1. For one, it is convenient.  Governance in most businesses still built on the old business paradigm, along with complicated incentive system for individual and company performance at the stock market.  Changing these processes and culture takes ages.  Why change it given that those who would have to make the call for a change personally benefit from the old system?
    Linking maximizing shareholder ‘value’ to personal compensation blinds managers from the real world – and most of them don’t even realize it because they were born blind or lost eyesight early in their childhood (or education). From this perspective, they live out their DNA. I guess, you can’t even blame them for their upbringing shaped their belief system. They were indoctrinated.
  2. A second reason for favoring existing belief systems is that proponents of the status quo simply don’t see any real alternative at hand.  Thinking in complicated, elaborate governance structures and processes implies that there needs to be an even more complicated system? There is simply no time to address this, even less so, coming up with new ideas that improve existing processes.

As long as this reasoning prevails, it is difficult to change anything until it may be too late.  Alas, it is not that complicated at all.  Let’s have a look at the opposite of the traditional business paradigm of short-term profits and shareholder value theory.  It’s called purpose-driven business.

MVP’s for doing business in the 21stcentury

A purpose-driven business follows a compass that gives a clear direction for the future of the business.  The compass also indicates where the business is coming from, i.e., why it is business in the first place.   Both, the motivation and the vision of a business constitute the credo of its practice. I call this the MVP of a purpose-driven business whereas stands for motivation, for visionand for practice.

For example, Johnson & Johnson’s company credo is engraved in granite at the entry to company headquarters, which makes crystal clear that customers are first, then employees, and shareholders absolutely last.

Another example is Procter & Gamble which declares in its purpose statement: ‘We will provide branded products and services of superior quality and value that improve the lives of the world’s consumers, now and for generations to come. As a result, consumers will reward us with leadership sales, profit and value creation, allowing our people, our shareholders and the communities in which we live and work to prosper.’

On this token, a business that has forgotten or neglects its motivation or vision for short-term gains, such as maximizing daily stock prices, may just as well be digging its own grave in the long-run.  It is anything but a purpose-driven business.

Human business is purpose-driven business

Facing the increasing number of challenges in our volatile, uncertain, complex and ambiguous (VUCA) world, Human Business addresses today’s challenges.  It focuses on serving and delighting its customers, workforce, business, and society.  And it does so holistically and puts us as humans in its center.  That is, it constantly seeks ways and means to generate and add sustainable value to its customers, workforce, business, and society.  From this perspective human business follows three elementary principles:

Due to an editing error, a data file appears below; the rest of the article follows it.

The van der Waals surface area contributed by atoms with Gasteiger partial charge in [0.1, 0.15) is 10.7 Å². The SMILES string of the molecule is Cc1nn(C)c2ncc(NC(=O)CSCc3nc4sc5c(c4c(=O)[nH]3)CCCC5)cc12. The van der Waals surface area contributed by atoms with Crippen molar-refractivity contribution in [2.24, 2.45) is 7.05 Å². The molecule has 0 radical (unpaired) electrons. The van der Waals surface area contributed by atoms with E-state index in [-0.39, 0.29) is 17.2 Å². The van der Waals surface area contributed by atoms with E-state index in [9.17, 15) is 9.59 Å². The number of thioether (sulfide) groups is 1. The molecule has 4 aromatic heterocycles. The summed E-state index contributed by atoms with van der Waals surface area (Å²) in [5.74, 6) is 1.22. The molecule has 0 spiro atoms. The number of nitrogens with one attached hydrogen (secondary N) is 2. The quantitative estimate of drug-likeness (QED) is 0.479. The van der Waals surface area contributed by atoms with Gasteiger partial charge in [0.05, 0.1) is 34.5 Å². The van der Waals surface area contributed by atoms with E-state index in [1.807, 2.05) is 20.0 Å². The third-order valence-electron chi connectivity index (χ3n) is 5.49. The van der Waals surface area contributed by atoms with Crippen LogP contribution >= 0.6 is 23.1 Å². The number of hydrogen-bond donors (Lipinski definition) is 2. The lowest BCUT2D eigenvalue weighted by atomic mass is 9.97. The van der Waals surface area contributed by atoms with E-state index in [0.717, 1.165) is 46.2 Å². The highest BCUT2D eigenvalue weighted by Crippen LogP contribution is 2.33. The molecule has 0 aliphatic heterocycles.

1. Delight your customer(s)
  2. Take care of your employees
  3. Build sustainable business value

(1) Delight your customer(s)

Having a customer focus is not new.  Peter Drucker, father of management thinker, explains that

There is only one valid definition of a business purpose: to create a customer.”

Alas, delighting a customer goes beyond creating or satisfying a customer. Delighting a customer implies that a business has a deep understanding of the needs, expectations and wishes of its customers and strives to fulfill and exceed them.  It seeks to build customers for life.  It reaches out to its customers, communicates with them, walks in their shoes and shows a sincere interest in them.  There are no quick fixes for this approach.  It is an attitude and belief system.

(2) Take care of your employees

Employees are not resources like products.  They are human beings and want to be treated as such.  A human business understands and practices this.  It shows

a sincere interest in the needs of their employees. It starts with a safe, secure and environmentally friendly work environment.  For employees to follow a direction you have to set it, share it and let your employees contribute to it. Let them become a part of it.

Dov Seidman states that „working with passion is an engine that is unbelievable. A person with drive and passion does three times the job of another person. But it is not so much the quantity of the job; that is not the point. The point is that they draw crowds; they have followers; they push, and lead, and so achieve much more.“ (Dov Seidman (2011). “How: Why How We Do Anything Means Everything”, p.295, John Wiley & Sons)

(3) Build sustainable business value

Shareholder value is not identical to business value.  Business value comprises short-, mid- and long-term business concerns, interests and investments.  Business value is made up of a number of factors: the overall business performance and outlook, customer satisfaction ratings, market position, innovation performance, the skillset and turnover rate of the workforce, the attractiveness of the company as an employer of choice and many other factors.